It's a very strange time at the moment and I'm writing this 'cocooned' in the cabin at the bottom of our garden.
Yesterday was a weird St Patrick's day as the Covid-19 pandemic continues to escalate and now we find ourselves in a news and social media frenzy unlike anything we've seen before. Opinions, updates and 'news' are coming at us from all corners thicker than faster than ever.
If there was ever a time we needed strong leadership, it's now! And for me, that's what we got from Leo Varadker's state address last night (for those abroad he's our Prime Minister).You can read it in full here.
Did he tell us anything new? No, not really. But what he did do was to reinforce what has been said already and to do that in a really emotional and human way. Being honest, reading back through the speech this morning again, I can't say that I didn't have a bit of a lump in my throat.
So what can business leaders around Ireland and further afield learn from this about how to communicate with your own teams?
Be human - Through his speech he talked about you, we and us, he gave examples of sacrifices we'll all have to make and he used words he'd no doubt use in everyday conversations - 'We will always put your life and your health ahead of any other concern'. He talked about 'grandparents just wanting to give their grandkids a kiss' and his worry for his own family.
Be emotional - He really tugged at the heartstrings but in a way that really helped to emphasise the points he was making - 'It’s going to be very difficult to stay apart from our loved ones .… we need to keep our physical distance to stop the virus ..... check in with your loved ones on Skype or Facetime and promise them you’ll see them again soon.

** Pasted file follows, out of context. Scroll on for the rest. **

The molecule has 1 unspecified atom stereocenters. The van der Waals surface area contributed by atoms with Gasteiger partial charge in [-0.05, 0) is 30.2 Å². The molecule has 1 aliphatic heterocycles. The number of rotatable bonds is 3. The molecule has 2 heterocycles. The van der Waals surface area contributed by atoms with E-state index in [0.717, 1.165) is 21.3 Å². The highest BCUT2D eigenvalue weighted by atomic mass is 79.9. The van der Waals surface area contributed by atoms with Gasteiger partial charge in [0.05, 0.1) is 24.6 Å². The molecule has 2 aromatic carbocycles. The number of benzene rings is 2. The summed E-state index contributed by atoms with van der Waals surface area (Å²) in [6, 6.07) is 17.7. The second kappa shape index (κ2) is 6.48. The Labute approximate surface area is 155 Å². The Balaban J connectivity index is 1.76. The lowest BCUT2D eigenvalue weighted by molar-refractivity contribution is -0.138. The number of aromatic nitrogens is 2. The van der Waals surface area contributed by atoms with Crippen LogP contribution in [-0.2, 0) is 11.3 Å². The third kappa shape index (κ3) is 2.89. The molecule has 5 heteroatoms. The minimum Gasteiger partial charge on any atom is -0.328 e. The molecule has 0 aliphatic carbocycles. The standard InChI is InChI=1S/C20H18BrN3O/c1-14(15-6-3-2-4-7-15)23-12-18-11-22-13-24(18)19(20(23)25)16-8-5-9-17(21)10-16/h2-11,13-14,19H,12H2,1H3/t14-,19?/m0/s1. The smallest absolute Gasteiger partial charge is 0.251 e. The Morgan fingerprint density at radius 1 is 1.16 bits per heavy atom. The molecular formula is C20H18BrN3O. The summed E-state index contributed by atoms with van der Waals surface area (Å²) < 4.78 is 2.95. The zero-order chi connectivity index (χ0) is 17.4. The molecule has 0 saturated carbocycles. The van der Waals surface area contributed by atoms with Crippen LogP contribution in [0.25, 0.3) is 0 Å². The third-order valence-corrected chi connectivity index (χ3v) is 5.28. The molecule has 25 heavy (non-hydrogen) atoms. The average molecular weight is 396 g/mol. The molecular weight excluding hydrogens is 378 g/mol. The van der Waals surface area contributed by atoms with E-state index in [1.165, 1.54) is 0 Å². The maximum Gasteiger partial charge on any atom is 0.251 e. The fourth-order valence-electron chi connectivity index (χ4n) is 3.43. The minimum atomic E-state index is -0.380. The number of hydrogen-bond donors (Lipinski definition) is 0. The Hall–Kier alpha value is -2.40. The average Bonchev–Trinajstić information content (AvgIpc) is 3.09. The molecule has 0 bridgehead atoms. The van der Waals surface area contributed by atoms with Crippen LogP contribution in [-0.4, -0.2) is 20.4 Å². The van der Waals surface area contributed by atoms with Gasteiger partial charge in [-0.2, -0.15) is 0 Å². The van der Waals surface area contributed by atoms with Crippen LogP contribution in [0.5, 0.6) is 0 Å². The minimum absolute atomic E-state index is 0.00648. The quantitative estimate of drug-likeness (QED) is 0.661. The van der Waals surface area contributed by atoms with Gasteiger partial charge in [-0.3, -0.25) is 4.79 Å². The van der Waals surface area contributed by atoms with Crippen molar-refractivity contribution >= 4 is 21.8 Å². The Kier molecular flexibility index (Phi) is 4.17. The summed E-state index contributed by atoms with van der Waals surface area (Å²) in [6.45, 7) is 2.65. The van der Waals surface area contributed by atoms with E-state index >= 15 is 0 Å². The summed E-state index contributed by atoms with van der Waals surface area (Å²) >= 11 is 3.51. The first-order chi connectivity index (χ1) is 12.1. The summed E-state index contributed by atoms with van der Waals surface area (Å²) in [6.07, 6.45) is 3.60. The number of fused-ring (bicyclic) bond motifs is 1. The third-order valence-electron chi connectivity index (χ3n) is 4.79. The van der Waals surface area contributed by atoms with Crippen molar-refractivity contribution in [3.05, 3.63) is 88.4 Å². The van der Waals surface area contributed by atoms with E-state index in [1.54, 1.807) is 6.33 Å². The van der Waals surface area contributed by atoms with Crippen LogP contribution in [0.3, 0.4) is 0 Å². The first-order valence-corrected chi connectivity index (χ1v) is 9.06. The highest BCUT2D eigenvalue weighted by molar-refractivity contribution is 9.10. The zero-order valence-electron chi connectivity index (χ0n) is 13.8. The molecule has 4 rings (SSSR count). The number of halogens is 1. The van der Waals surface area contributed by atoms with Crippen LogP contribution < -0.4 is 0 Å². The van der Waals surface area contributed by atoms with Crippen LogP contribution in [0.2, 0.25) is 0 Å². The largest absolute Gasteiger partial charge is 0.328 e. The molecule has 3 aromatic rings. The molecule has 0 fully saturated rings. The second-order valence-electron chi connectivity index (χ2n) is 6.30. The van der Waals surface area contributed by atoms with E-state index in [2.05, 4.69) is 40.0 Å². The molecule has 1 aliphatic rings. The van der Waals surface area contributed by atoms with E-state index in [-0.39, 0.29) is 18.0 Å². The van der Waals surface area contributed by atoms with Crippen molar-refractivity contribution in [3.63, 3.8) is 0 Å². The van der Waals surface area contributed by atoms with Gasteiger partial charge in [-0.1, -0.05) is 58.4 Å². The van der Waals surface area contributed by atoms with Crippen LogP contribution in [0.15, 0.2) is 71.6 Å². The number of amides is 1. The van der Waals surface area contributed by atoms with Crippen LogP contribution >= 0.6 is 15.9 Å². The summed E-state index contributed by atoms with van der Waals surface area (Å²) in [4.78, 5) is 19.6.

Be honest - He could have lied. He could have said, as another has (!), "I'm doing a 10/10 job and this will be over by June", but he didn't. He treated us like the adults we are and he was honest - "Many of you want to know when this will be over.The truth is we don’t know yet" and 'While we do not have all the answers now… we are doing and will do all we can to help you through the time ahead".
Be authentic - He might be the Taoiseach but he's also human like the rest of us "My partner, my two sisters, and both their husbands are working in the health service – here in Ireland and in the UK. They are all apprehensive......I am so proud of all of them".
Be inclusive - He didn't just touch on healthcare professionals but on many groups, and, in doing so, he showed that people across the country had a role to play. 'To all the young people watching – I know you are bored and probably a bit fed up but remember that it's tough on your parents too .....to army cadets, librarians and civil servants being retrained......teachers and lecturers finding innovative ways to teach....to hauliers for keeping shelves stocked'
Be repetitive - He repeated the same messages over and over in different ways - "We are asking people to come together as a nation by staying apart from each other.The most basic messages of washing your hands properly and practicing good hygiene around sneezing and coughing are still the most important".
So some useful pointers perhaps, as you, as business leaders continue to communicate with their people across Ireland and further afield.
All the best
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